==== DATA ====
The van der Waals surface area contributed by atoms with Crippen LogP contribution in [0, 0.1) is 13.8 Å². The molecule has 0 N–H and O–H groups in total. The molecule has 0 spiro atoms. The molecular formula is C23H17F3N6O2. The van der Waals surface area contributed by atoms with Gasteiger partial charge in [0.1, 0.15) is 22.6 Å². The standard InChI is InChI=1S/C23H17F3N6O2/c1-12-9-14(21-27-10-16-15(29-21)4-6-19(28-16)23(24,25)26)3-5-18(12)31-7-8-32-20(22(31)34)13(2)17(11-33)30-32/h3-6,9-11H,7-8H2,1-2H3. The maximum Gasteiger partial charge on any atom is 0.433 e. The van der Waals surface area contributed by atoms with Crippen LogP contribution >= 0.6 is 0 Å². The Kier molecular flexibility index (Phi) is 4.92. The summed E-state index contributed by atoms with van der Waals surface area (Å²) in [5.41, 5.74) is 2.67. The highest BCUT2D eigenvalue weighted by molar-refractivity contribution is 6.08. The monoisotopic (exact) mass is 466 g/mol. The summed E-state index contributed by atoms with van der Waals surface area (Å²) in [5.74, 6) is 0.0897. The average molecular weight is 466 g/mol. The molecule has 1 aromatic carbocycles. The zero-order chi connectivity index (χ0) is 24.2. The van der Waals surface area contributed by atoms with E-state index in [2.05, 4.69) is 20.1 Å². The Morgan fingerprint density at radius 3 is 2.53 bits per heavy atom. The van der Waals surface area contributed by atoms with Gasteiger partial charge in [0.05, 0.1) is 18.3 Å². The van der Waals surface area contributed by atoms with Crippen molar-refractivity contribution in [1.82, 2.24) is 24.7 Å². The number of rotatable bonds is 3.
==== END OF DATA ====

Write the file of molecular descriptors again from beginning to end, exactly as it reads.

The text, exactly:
The van der Waals surface area contributed by atoms with Crippen LogP contribution in [0, 0.1) is 13.8 Å². The molecule has 0 N–H and O–H groups in total. The molecule has 0 spiro atoms. The molecular formula is C23H17F3N6O2. The van der Waals surface area contributed by atoms with Gasteiger partial charge in [0.1, 0.15) is 22.6 Å². The standard InChI is InChI=1S/C23H17F3N6O2/c1-12-9-14(21-27-10-16-15(29-21)4-6-19(28-16)23(24,25)26)3-5-18(12)31-7-8-32-20(22(31)34)13(2)17(11-33)30-32/h3-6,9-11H,7-8H2,1-2H3. The maximum Gasteiger partial charge on any atom is 0.433 e. The van der Waals surface area contributed by atoms with Crippen LogP contribution >= 0.6 is 0 Å². The Kier molecular flexibility index (Phi) is 4.92. The summed E-state index contributed by atoms with van der Waals surface area (Å²) in [5.41, 5.74) is 2.67. The highest BCUT2D eigenvalue weighted by molar-refractivity contribution is 6.08. The monoisotopic (exact) mass is 466 g/mol. The summed E-state index contributed by atoms with van der Waals surface area (Å²) in [5.74, 6) is 0.0897. The average molecular weight is 466 g/mol. The molecule has 1 aromatic carbocycles. The zero-order chi connectivity index (χ0) is 24.2. The van der Waals surface area contributed by atoms with E-state index in [2.05, 4.69) is 20.1 Å². The Morgan fingerprint density at radius 3 is 2.53 bits per heavy atom. The van der Waals surface area contributed by atoms with Gasteiger partial charge in [0.05, 0.1) is 18.3 Å². The van der Waals surface area contributed by atoms with Crippen molar-refractivity contribution in [1.82, 2.24) is 24.7 Å². The number of rotatable bonds is 3.